In her place, the reflective frame attempted to capture the fullness of the new woman I was becoming. She, in all her divinity, did not mind teetering between complete and unfinished. She did away with looking through pictures, and so she lived in moments. She was unconcerned with making things appear any different than what they truly were. And she did not ask anyone’s permission to be, and just be.
Despite her obvious glory, her hasty arrival disrupted much of my current and future plans. This woman did not fit in well with my friends, my clothes, or what I had identified with for so long. Instead, she hung out less, took bigger risks with her outfits, and felt that phrases like “bad bitch” were too small to describe her. She felt bored at parties, alive during Praise and Worship, and spent her time reading, writing, and praying to soothe her growing pains.
And she loved you.
In the same breath, what this woman required of me felt too big, and too uncomfortable. Though she promised freedom and peace, it would cost years of figuring it out, honest conversations, losing touch with friends, letting go of the pictures I believed completed me—and I was simply not ready so I responded:
“I’m sorry,” before shifting the gear into park and slamming the car door.
I walked through that party and the next few months carefully, never coming too close to you or this foreign woman. I tried to wear what I used to like, go places I didn’t want to go and beat myself up when I couldn’t do either. I spoke less about you, my love of God, and my sudden spiritual awakening in hopes of becoming palatable to those I thought knew me best. I tried to be anything but free.
Somewhere along the path of denied truth and its inherent misery, however, came grace and its epiphanic arms. It held me close while it whispered painful lines of liberation and possibility. It released the corset hold of restrictive and fleeting external labels and identities. Then it draped a more comfortable cloak of newness, maturity, and individuality.
My walk with God has unmistakably begun to reveal my truest self. I have been forced to learn who I am without the bounds of my blackness, my pain, culture, or any other self-attributed contexts. I have had to accept the awkward and insecure journey of a woman unsettled. And I’ve had to care a lot less about the ways this journey and I are experienced by others.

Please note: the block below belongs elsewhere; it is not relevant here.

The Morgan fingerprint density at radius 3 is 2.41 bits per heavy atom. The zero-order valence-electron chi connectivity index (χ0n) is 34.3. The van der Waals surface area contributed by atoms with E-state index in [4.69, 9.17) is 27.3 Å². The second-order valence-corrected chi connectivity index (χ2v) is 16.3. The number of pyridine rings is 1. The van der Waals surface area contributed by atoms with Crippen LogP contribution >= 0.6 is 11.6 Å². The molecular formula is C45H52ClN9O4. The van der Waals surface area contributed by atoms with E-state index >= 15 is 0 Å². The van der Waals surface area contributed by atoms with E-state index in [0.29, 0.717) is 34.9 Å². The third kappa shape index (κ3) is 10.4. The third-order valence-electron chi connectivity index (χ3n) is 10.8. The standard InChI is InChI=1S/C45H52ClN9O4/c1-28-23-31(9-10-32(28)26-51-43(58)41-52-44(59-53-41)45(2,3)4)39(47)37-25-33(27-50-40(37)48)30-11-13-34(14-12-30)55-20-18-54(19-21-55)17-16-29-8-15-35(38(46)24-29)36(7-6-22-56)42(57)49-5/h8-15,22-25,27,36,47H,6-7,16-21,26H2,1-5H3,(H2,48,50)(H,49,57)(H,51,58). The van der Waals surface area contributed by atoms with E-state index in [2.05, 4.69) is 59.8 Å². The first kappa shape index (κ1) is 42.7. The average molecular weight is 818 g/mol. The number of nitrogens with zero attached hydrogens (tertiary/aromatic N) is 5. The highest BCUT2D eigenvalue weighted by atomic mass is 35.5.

In it, I find quirks and ugly belly laughs. I see healing and resolve. I taste a native sexiness. I feel a longing for you. And these moments, they offer rest to the frustration I often feel during this process but they also convince me to keep going.
Who I am today, perhaps would not have asked that we leave the party separately—but what remains true is that I need time. Loving you is worth letting go of pretenses that have otherwise never allowed me to be as happy, but it is not worth my self-discovery or my time with my God.
So, like the patient and loving man that you are you waited for me after the party and through this past year, respecting my boundaries and need for space. You weakly smiled when I told you I needed another year to figure things out and told me you would wait forever. In the instants that I’ve wanted to give in to impulse and desire, you pull away from my attempted kisses and remind me of the future you want for us both. You prophesy into my potential, support my now, and offer room to unload my past.
I am not naïve to the difficulty of this walk or its rarity, but I do know it is right for me. And though I hope you’ll wait, I know that I do not need you to because I am waiting for myself. I love you, Mark. I love you in full. I do not know what the future holds for us but I am completely grateful for who and what you’ve been. Your friendship has shown me the emancipating nature of unconditional love.
After the party I skipped, almost intuitively to the car to meet you. I saw the stings of our earlier conversation on your face. And though I wanted to pretend as if I didn’t, the big woman in me dropped the performance and stood solidly before you.
“I’m sorry,” I croaked.
You looked deeply into me, with a sureness that I’ve never seen. A sureness that knew that this time, my apology was not for my truth, but for the ways they have and may continue to impact you. A sureness that forgave my inconsistent courage, but accepted my unwavering honesty. A sureness that said you loved me through every stage of my evolvement.
You pulled me in and held me the way that you do. And in your arms, even if just for the moment, you helped me unravel the rest of my packaging. You untied my pretenses and showed me what it could be like if we raised them up, like ribbons, to fly freely.